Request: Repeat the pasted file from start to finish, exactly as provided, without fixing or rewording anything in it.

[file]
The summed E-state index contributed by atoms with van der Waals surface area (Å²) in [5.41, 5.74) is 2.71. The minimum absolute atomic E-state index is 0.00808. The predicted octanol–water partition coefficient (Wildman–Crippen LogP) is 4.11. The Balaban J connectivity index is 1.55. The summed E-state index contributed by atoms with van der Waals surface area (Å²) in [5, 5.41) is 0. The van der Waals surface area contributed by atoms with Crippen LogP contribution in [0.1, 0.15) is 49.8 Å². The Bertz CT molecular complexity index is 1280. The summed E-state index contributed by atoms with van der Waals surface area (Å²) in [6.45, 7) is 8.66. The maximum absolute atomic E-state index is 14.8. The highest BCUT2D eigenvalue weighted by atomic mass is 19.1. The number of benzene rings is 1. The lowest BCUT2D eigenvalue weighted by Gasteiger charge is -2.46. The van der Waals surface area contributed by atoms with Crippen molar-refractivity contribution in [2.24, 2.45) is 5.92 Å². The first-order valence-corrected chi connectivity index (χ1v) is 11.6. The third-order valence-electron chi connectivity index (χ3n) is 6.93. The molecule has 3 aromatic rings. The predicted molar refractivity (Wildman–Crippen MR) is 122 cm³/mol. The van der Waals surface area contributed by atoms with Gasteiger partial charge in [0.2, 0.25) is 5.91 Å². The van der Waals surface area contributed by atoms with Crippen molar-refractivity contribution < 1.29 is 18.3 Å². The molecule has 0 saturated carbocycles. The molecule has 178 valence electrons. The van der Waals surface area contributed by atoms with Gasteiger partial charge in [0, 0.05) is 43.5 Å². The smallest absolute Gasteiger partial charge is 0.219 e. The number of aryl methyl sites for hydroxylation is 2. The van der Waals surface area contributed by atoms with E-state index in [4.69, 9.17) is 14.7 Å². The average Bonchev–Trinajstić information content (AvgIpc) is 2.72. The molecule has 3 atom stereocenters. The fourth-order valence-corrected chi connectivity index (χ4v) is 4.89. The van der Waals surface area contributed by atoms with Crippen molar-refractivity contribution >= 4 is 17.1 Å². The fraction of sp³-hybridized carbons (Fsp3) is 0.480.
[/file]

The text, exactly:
The summed E-state index contributed by atoms with van der Waals surface area (Å²) in [5.41, 5.74) is 2.71. The minimum absolute atomic E-state index is 0.00808. The predicted octanol–water partition coefficient (Wildman–Crippen LogP) is 4.11. The Balaban J connectivity index is 1.55. The summed E-state index contributed by atoms with van der Waals surface area (Å²) in [5, 5.41) is 0. The van der Waals surface area contributed by atoms with Crippen LogP contribution in [0.1, 0.15) is 49.8 Å². The Bertz CT molecular complexity index is 1280. The summed E-state index contributed by atoms with van der Waals surface area (Å²) in [6.45, 7) is 8.66. The maximum absolute atomic E-state index is 14.8. The highest BCUT2D eigenvalue weighted by atomic mass is 19.1. The number of benzene rings is 1. The lowest BCUT2D eigenvalue weighted by Gasteiger charge is -2.46. The van der Waals surface area contributed by atoms with Crippen molar-refractivity contribution in [2.24, 2.45) is 5.92 Å². The first-order valence-corrected chi connectivity index (χ1v) is 11.6. The third-order valence-electron chi connectivity index (χ3n) is 6.93. The molecule has 3 aromatic rings. The predicted molar refractivity (Wildman–Crippen MR) is 122 cm³/mol. The van der Waals surface area contributed by atoms with Gasteiger partial charge in [0.2, 0.25) is 5.91 Å². The van der Waals surface area contributed by atoms with Crippen molar-refractivity contribution < 1.29 is 18.3 Å². The molecule has 0 saturated carbocycles. The molecule has 178 valence electrons. The van der Waals surface area contributed by atoms with Gasteiger partial charge in [0, 0.05) is 43.5 Å². The smallest absolute Gasteiger partial charge is 0.219 e. The number of aryl methyl sites for hydroxylation is 2. The van der Waals surface area contributed by atoms with E-state index in [4.69, 9.17) is 14.7 Å². The average Bonchev–Trinajstić information content (AvgIpc) is 2.72. The molecule has 3 atom stereocenters. The fourth-order valence-corrected chi connectivity index (χ4v) is 4.89. The van der Waals surface area contributed by atoms with Crippen molar-refractivity contribution >= 4 is 17.1 Å². The fraction of sp³-hybridized carbons (Fsp3) is 0.480.